HDMIPi UNICEF edition prototype 2. Credit: Alex Eames
Raspberry Pi e-learning prototype to be piloted in Lebanese refugee camps this summer. Image credit: Alex Eames

Singularity University’s article about the Global Grand Challenges Week with UNICEF at their premises last month. Original article was published on July 7, 2014 on SingularityHUB by Singularity University.

Singularity University has a mission—use technology to positively impact the lives of a billion people in ten years.

A key component of SU’s mission is technology, but it’s not the first thing participants in the summer graduate studies program (GSP) learn. Before diving into the latest tech, the program takes a week to carefully review the global grand challenges. Lacking a clear understanding of these challenges, technology is a screwdriver with no screw.

So what are the grand challenges facing the world today? SU focuses on nine broad categories: food, education, water, security, health, energy, environment, poverty, and space.

Knowing the challenges on paper is a start, but it isn’t enough. You know what happens to paper when it’s out in the field—it gets crumpled, torn, wet, and warped. Everything is simpler in theory, more complicated in practice, which is where Singularity University’s partner in impact UNICEF comes in.

UNICEF, admittedly a big public sector bureaucracy, is increasingly embracing technology, innovation, and entrepreneurship as vital tools to their mission. The organization has 12 innovation labs across the world. And one of the latest is on the second floor of Singularity University—UNICEF’s foothold in Silicon Valley.

SU recently interviewed some of UNICEF’s best and brightest to find out: What challenges are they seeing? How can technology, innovation, and entrepreneurship make a dent in the world’s biggest problems? What more can be done?

The group was in town to address GSP participants and talk grand challenges. Gary Stahl is UNICEF’s representative to the government of Brazil. Tanya Accone heads up global strategy in New York. James Cranwell-Ward works on innovation in Lebanon. And Landry Dongmo Tsague is tackling HIV prevention in Zambia.

During the conversation, three central themes repeatedly rose to the surface.

First, innovation is not necessarily the invention of an entirely new technology. That is, it’s often the creative repackaging of existing tools to solve a problem. Second, innovation is not one-size-fits-all—local conditions matter. And third, though simply giving technology away can help, teaching technology is a self-sustaining solution.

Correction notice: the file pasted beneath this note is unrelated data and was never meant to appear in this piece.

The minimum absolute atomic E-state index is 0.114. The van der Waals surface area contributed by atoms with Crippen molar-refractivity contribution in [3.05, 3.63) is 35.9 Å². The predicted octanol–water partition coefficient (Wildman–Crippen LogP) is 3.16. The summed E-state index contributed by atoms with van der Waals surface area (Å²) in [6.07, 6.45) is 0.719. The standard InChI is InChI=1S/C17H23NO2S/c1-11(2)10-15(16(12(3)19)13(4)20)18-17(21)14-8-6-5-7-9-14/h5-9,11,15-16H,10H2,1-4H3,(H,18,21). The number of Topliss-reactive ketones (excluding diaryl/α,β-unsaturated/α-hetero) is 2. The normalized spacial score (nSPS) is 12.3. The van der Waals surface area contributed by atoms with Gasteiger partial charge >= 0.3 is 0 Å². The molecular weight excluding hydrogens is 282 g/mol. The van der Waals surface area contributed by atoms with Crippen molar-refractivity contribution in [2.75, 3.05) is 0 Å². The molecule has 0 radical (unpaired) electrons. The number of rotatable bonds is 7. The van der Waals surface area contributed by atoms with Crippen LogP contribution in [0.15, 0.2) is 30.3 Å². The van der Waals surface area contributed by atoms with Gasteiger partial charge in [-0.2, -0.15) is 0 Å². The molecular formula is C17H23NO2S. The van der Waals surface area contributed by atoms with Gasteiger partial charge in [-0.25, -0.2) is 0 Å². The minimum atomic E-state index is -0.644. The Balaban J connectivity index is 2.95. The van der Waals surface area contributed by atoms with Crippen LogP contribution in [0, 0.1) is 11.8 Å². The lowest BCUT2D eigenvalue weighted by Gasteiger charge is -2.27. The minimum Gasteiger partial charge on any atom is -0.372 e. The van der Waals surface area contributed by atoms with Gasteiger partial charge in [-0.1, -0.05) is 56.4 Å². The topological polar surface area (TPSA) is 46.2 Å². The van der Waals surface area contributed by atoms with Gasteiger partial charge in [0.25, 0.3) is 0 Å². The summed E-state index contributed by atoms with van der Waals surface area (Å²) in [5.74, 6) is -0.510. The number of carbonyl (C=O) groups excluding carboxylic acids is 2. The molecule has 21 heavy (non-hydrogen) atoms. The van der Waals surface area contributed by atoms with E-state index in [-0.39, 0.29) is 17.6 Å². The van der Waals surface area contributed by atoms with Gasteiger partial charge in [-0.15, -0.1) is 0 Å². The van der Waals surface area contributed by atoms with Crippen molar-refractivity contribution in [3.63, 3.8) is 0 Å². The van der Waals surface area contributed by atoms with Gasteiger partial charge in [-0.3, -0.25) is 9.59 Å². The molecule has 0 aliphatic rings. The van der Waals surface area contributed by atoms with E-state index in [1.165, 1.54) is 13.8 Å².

Let’s look at the first one: Innovation isn’t necessarily the invention of new technology. It might not even mean using the latest technology.

Stahl’s Brazil team, for example, recently developed a smartphone app (Proteja Brasil) to encourage people to make reports to child protection agencies during the World Cup.

In about a month, Stahl says, there were 47,000 downloads and over 4,000 people used the app to file a complaint. They had calls from five countries interested in the app in the first week.

“It’s a pretty basic app,” Stahl said, “but it facilitates the life of anyone who wants to take action to protect those children.”

A few takeaways from the conversation: Solving big problems requires big thinking, but don’t be afraid to repurpose. Always put yourself into the shoes of those you hope to help. And the best solutions are ones that sustain themselves.

In coming weeks, GSP participants will focus on the worlds biggest levers—the exponential tech that promises to revolutionize the world five and ten years from now as much as mobile computing and connectivity is changing the game right now.

Read the full article and learn more about the other speakers and their ideas on SingularityHUB.

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